2008 Ducati 848 First Ride

Ken Hutchison | December 17, 2007
2008 Ducati 848
There’s no denying the all-new 2008 Ducati 848 is a looker, but there’s more to a bike than looks. We kick the new Duc’s tires around Spain’s 2.6-mile Almeria circuit.

A middleweight Ducati Superbike is not exactly a new concept, so why is there so much buzz about the release of the 2008 Ducati 848 Superbike? At first glance the 848 appears to be a de-tuned and rebadged 1098. In fact, the new bike shares the majority of its basic architecture with the 1098, but at its heart is a purpose built L-Twin Evoluzione powerplant that purportedly puts out an impressive 134 hp and 70 lb-ft of torque. To put that into perspective, it’s 11 hp more than the Testastretta-powered 998.

Surely you’re eager to find out just how good the 848 is, so climb on because we’re headed to Spain for the World Press Intro of the 2008 Ducati 848 Superbike. The 2.6-mile Almeria Circuit in southern Spain was the destination for a day of scraping pegs and destroying toe-sliders while getting a feel for what this machine is all about.

First of all, it feels exactly like a 1098. It’s aggressive, hard-edged, and two dozen of them warming up in the garage simply sounds bad-ass – even though the rattling dry-clutch is noticeably absent from the 848 experience. The reach to the clip-on bars is low and the harsh angles of the tank give clues to the middleweight 848’s racing heritage. The information system is the familiar flatscreen Digitek LCD that provides all the necessary data to keep a rider in tune with the bike’s state of being. With a tug on the light clutch lever and dap on the shifter, the 848 is primed for a lap of the fabled Almeria test track.

Our lap begins at the end of a very long straightaway, which has the 848 pegged in fourth gear. The brake markers are a blur at the end of a steep downhill stretch, which dumps into the entrance of the ultra-fast right-hand Turn 1. Diving in hard on the brakes puts them through the wringer lap after lap and is an excellent test of this new set-up. Unlike the Monobloc-equipped 1098, a pair of less expensive two-piece radial-mount four-piston Brembo calipers and 320mm rotors adorn the 848, and they do an outstanding job of hauling the new Ducati down from speed. Braided lines and a Brembo master cylinder provide consistent, powerful stopping power lap after lap. Though this system is an excellent overall package it doesn’t have that sharp initial bite of the 1098 brakes, which actually makes the process less intense.

After the apex of Turn 1 the track begins to climb up and over a blind rise with the intimidating Turn 2 lurking on the other side. Carrying speed over the crest takes a steady throttle hand, but the 848’s chassis remains composed despite the dramatic change in attitude as the bike settles in on the backside. The smooth, linear power delivery takes the fear out of getting on the gas earlier lap after lap. Despite not being equipped with a steering damper, the 848 never wavers under conditions most likely to unsettle it while riding aggressively. Everything gets light over the T2 hill as the bike accelerates at the end of second gear, un-weighting the front just before it returns to the ground as the G-forces suck the suspension down. Ducati World Superbike racer Ruben Xaus came up with the settings prior to our arrival, so it came as no surprise the bikes felt great right out of the gate. After surviving the downhill bend there’s a short straight that leads to the long, fast and flat Turn 3 – one of the few corners that will make you look and feel like a hero, even if you’re not.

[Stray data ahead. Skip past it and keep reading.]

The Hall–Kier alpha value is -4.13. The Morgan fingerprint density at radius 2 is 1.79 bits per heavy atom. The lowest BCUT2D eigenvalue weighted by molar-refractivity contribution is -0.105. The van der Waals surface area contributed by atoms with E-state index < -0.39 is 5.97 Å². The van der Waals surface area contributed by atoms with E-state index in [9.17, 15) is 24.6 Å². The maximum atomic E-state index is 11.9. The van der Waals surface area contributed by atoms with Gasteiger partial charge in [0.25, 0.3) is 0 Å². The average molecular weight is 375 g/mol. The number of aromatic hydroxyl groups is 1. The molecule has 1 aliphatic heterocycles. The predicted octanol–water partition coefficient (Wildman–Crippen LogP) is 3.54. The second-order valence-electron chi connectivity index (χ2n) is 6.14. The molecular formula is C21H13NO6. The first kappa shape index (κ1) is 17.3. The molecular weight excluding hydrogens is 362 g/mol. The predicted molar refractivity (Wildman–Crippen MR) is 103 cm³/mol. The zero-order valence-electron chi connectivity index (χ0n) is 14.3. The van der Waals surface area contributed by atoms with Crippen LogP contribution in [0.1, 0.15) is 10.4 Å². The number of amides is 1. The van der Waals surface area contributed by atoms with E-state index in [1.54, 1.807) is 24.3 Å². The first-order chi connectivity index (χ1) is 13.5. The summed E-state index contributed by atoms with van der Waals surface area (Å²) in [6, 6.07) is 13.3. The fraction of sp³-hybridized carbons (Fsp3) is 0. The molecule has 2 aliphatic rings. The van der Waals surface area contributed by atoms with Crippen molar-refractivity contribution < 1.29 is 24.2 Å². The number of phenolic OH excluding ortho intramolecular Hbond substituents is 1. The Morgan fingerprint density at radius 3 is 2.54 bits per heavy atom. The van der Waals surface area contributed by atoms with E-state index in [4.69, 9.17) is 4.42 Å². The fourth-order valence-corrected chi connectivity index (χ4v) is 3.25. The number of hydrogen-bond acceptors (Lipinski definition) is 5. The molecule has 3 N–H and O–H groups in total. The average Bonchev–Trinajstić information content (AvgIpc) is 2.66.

Essentially a lighter  not as powerful 1098  the 848 is near indistinguishable from the original for three grand less.
Essentially a lighter, not as powerful 1098, the 848 is a formidable track weapon, near indistinguishable from its larger sibling but available for three grand less.

With the front tire loaded through T3 for what feels like an eternity, it’s nice to know that the Pirelli Diablo Supercorsa rubber is up to task. This is one of those spots where the rider is compelled to get on the gas early after burning a knee puck for such a long time. At the end you pick the bike up and snap it to the right side and here, during the transition from left to right leading into Turn 4, you really feel all the surfaces of the tank, frame and bodywork against the inside of your legs and arms. That raw-edgy assault on all your senses is just one of the allures of the Ducati superbikes and the 848 is simply another example of that experience.

Suspension action offered by the fully adjustable Showa units is very slick. Despite abrupt changes in motion facilitated by the technical track layout and on/off throttle input working against the fork and shock, the 848 remains composed and is very easy to ride fast. Combining high-speed stability with low-speed agility is a something that Ducati has managed to do well with this latest generation of superbikes and nowhere is this more evident than through these three turns. The Turn 5-6 combination looks like two distinct turns on the track map but the most rewarding way to tackle them is as a combination by keeping the bike on its side in one long, sweeping arc while the track straightens out and then turns back in at the start of T6. The T5 entrance taxes the brakes and the 848’s ability to cope with trail braking while cranked over. Accelerating and braking at these angles showcases the bikes stability and ability to hold a line while totally under duress. Generally, trail-braking this much at these angles is not exactly my cup of Bellini but when in Spain…